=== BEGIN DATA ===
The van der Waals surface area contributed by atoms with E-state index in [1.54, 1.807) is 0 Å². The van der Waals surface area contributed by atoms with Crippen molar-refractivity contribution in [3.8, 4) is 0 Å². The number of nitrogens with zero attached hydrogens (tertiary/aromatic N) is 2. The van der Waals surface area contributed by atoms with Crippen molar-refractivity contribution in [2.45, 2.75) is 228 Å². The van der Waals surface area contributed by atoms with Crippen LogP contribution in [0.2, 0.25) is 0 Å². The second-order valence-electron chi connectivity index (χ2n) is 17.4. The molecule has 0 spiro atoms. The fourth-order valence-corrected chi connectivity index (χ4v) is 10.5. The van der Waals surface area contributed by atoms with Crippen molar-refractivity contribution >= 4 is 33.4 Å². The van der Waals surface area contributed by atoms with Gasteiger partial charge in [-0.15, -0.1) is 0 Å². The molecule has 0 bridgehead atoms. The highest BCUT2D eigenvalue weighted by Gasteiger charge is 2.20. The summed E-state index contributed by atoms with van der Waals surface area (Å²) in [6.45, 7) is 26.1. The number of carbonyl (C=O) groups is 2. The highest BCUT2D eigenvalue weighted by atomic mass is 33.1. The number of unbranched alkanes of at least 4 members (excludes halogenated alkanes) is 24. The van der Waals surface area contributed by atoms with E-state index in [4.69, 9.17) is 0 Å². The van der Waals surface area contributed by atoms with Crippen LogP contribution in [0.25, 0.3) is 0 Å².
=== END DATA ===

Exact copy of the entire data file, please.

The van der Waals surface area contributed by atoms with E-state index in [1.54, 1.807) is 0 Å². The van der Waals surface area contributed by atoms with Crippen molar-refractivity contribution in [3.8, 4) is 0 Å². The number of nitrogens with zero attached hydrogens (tertiary/aromatic N) is 2. The van der Waals surface area contributed by atoms with Crippen molar-refractivity contribution in [2.45, 2.75) is 228 Å². The van der Waals surface area contributed by atoms with Crippen LogP contribution in [0.2, 0.25) is 0 Å². The second-order valence-electron chi connectivity index (χ2n) is 17.4. The molecule has 0 spiro atoms. The fourth-order valence-corrected chi connectivity index (χ4v) is 10.5. The van der Waals surface area contributed by atoms with Crippen molar-refractivity contribution >= 4 is 33.4 Å². The van der Waals surface area contributed by atoms with Gasteiger partial charge in [-0.15, -0.1) is 0 Å². The molecule has 0 bridgehead atoms. The highest BCUT2D eigenvalue weighted by Gasteiger charge is 2.20. The summed E-state index contributed by atoms with van der Waals surface area (Å²) in [6.45, 7) is 26.1. The number of carbonyl (C=O) groups is 2. The highest BCUT2D eigenvalue weighted by atomic mass is 33.1. The number of unbranched alkanes of at least 4 members (excludes halogenated alkanes) is 24. The van der Waals surface area contributed by atoms with E-state index in [4.69, 9.17) is 0 Å². The van der Waals surface area contributed by atoms with Crippen LogP contribution in [0.25, 0.3) is 0 Å².